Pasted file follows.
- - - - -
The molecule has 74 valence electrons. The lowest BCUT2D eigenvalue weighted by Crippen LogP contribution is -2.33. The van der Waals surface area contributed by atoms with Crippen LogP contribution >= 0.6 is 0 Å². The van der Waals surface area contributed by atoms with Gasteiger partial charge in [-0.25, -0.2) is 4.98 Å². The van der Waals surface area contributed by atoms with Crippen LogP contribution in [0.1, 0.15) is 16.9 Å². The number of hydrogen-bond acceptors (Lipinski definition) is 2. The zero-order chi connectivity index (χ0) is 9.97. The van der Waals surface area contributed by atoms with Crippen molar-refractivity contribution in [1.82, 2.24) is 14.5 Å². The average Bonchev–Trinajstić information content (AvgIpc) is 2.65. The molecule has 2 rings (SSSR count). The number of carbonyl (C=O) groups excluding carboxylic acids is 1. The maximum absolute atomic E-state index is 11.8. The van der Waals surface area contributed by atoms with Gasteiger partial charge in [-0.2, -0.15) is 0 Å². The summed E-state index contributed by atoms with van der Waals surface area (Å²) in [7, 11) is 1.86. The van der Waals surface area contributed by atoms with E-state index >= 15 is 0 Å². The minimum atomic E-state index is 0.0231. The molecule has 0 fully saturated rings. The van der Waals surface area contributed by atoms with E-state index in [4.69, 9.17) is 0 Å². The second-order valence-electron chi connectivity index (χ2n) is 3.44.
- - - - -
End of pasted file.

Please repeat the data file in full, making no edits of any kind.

The molecule has 74 valence electrons. The lowest BCUT2D eigenvalue weighted by Crippen LogP contribution is -2.33. The van der Waals surface area contributed by atoms with Crippen LogP contribution >= 0.6 is 0 Å². The van der Waals surface area contributed by atoms with Gasteiger partial charge in [-0.25, -0.2) is 4.98 Å². The van der Waals surface area contributed by atoms with Crippen LogP contribution in [0.1, 0.15) is 16.9 Å². The number of hydrogen-bond acceptors (Lipinski definition) is 2. The zero-order chi connectivity index (χ0) is 9.97. The van der Waals surface area contributed by atoms with Crippen molar-refractivity contribution in [1.82, 2.24) is 14.5 Å². The average Bonchev–Trinajstić information content (AvgIpc) is 2.65. The molecule has 2 rings (SSSR count). The number of carbonyl (C=O) groups excluding carboxylic acids is 1. The maximum absolute atomic E-state index is 11.8. The van der Waals surface area contributed by atoms with Gasteiger partial charge in [-0.2, -0.15) is 0 Å². The summed E-state index contributed by atoms with van der Waals surface area (Å²) in [7, 11) is 1.86. The van der Waals surface area contributed by atoms with E-state index >= 15 is 0 Å². The minimum atomic E-state index is 0.0231. The molecule has 0 fully saturated rings. The van der Waals surface area contributed by atoms with E-state index in [4.69, 9.17) is 0 Å². The second-order valence-electron chi connectivity index (χ2n) is 3.44.